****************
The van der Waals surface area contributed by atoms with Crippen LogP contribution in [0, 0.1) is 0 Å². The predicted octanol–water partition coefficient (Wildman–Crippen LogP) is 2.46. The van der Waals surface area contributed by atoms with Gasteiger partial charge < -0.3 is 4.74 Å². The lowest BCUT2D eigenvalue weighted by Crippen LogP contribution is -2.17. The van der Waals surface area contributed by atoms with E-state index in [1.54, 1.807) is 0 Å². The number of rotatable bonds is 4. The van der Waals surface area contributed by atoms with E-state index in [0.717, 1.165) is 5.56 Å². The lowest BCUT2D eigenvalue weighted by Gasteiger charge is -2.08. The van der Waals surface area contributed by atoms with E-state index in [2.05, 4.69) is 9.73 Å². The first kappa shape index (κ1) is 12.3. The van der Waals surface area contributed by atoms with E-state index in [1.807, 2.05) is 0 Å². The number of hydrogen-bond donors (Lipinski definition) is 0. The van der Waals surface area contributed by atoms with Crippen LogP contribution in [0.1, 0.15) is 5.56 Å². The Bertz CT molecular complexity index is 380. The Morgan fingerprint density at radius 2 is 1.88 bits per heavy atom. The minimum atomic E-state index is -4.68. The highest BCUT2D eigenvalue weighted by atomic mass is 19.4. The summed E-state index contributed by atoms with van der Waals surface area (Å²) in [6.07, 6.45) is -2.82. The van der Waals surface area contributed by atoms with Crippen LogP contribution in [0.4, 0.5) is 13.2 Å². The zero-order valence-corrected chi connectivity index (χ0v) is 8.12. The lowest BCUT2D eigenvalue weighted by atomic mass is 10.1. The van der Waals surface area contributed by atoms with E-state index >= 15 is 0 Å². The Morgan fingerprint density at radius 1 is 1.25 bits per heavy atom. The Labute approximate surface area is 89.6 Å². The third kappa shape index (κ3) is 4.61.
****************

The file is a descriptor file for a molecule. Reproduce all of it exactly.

The van der Waals surface area contributed by atoms with Crippen LogP contribution in [0, 0.1) is 0 Å². The predicted octanol–water partition coefficient (Wildman–Crippen LogP) is 2.46. The van der Waals surface area contributed by atoms with Gasteiger partial charge < -0.3 is 4.74 Å². The lowest BCUT2D eigenvalue weighted by Crippen LogP contribution is -2.17. The van der Waals surface area contributed by atoms with E-state index in [1.54, 1.807) is 0 Å². The number of rotatable bonds is 4. The van der Waals surface area contributed by atoms with E-state index in [0.717, 1.165) is 5.56 Å². The lowest BCUT2D eigenvalue weighted by Gasteiger charge is -2.08. The van der Waals surface area contributed by atoms with E-state index in [2.05, 4.69) is 9.73 Å². The first kappa shape index (κ1) is 12.3. The van der Waals surface area contributed by atoms with E-state index in [1.807, 2.05) is 0 Å². The number of hydrogen-bond donors (Lipinski definition) is 0. The van der Waals surface area contributed by atoms with Crippen LogP contribution in [0.1, 0.15) is 5.56 Å². The Bertz CT molecular complexity index is 380. The Morgan fingerprint density at radius 2 is 1.88 bits per heavy atom. The minimum atomic E-state index is -4.68. The highest BCUT2D eigenvalue weighted by atomic mass is 19.4. The summed E-state index contributed by atoms with van der Waals surface area (Å²) in [6.07, 6.45) is -2.82. The van der Waals surface area contributed by atoms with Crippen LogP contribution in [0.4, 0.5) is 13.2 Å². The zero-order valence-corrected chi connectivity index (χ0v) is 8.12. The lowest BCUT2D eigenvalue weighted by atomic mass is 10.1. The van der Waals surface area contributed by atoms with E-state index >= 15 is 0 Å². The Morgan fingerprint density at radius 1 is 1.25 bits per heavy atom. The Labute approximate surface area is 89.6 Å². The third kappa shape index (κ3) is 4.61.